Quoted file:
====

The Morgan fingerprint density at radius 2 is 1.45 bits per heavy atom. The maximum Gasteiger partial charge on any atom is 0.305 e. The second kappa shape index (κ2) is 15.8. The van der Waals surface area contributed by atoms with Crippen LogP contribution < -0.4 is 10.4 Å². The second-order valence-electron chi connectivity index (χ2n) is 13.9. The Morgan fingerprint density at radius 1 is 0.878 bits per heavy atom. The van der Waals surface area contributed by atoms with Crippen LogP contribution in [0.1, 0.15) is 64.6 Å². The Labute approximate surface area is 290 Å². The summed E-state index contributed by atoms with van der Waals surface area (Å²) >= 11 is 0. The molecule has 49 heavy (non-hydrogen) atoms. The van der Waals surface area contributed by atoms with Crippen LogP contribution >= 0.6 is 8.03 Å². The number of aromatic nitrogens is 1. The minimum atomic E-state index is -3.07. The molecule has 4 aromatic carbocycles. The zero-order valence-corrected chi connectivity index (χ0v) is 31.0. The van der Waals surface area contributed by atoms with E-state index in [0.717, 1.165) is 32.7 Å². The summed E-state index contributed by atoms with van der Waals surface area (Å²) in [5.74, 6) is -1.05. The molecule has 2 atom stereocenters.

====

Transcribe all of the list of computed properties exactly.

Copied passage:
The Morgan fingerprint density at radius 2 is 1.45 bits per heavy atom. The maximum Gasteiger partial charge on any atom is 0.305 e. The second kappa shape index (κ2) is 15.8. The van der Waals surface area contributed by atoms with Crippen LogP contribution < -0.4 is 10.4 Å². The second-order valence-electron chi connectivity index (χ2n) is 13.9. The Morgan fingerprint density at radius 1 is 0.878 bits per heavy atom. The van der Waals surface area contributed by atoms with Crippen LogP contribution in [0.1, 0.15) is 64.6 Å². The Labute approximate surface area is 290 Å². The summed E-state index contributed by atoms with van der Waals surface area (Å²) >= 11 is 0. The molecule has 49 heavy (non-hydrogen) atoms. The van der Waals surface area contributed by atoms with Crippen LogP contribution >= 0.6 is 8.03 Å². The number of aromatic nitrogens is 1. The minimum atomic E-state index is -3.07. The molecule has 4 aromatic carbocycles. The zero-order valence-corrected chi connectivity index (χ0v) is 31.0. The van der Waals surface area contributed by atoms with E-state index in [0.717, 1.165) is 32.7 Å². The summed E-state index contributed by atoms with van der Waals surface area (Å²) in [5.74, 6) is -1.05. The molecule has 2 atom stereocenters.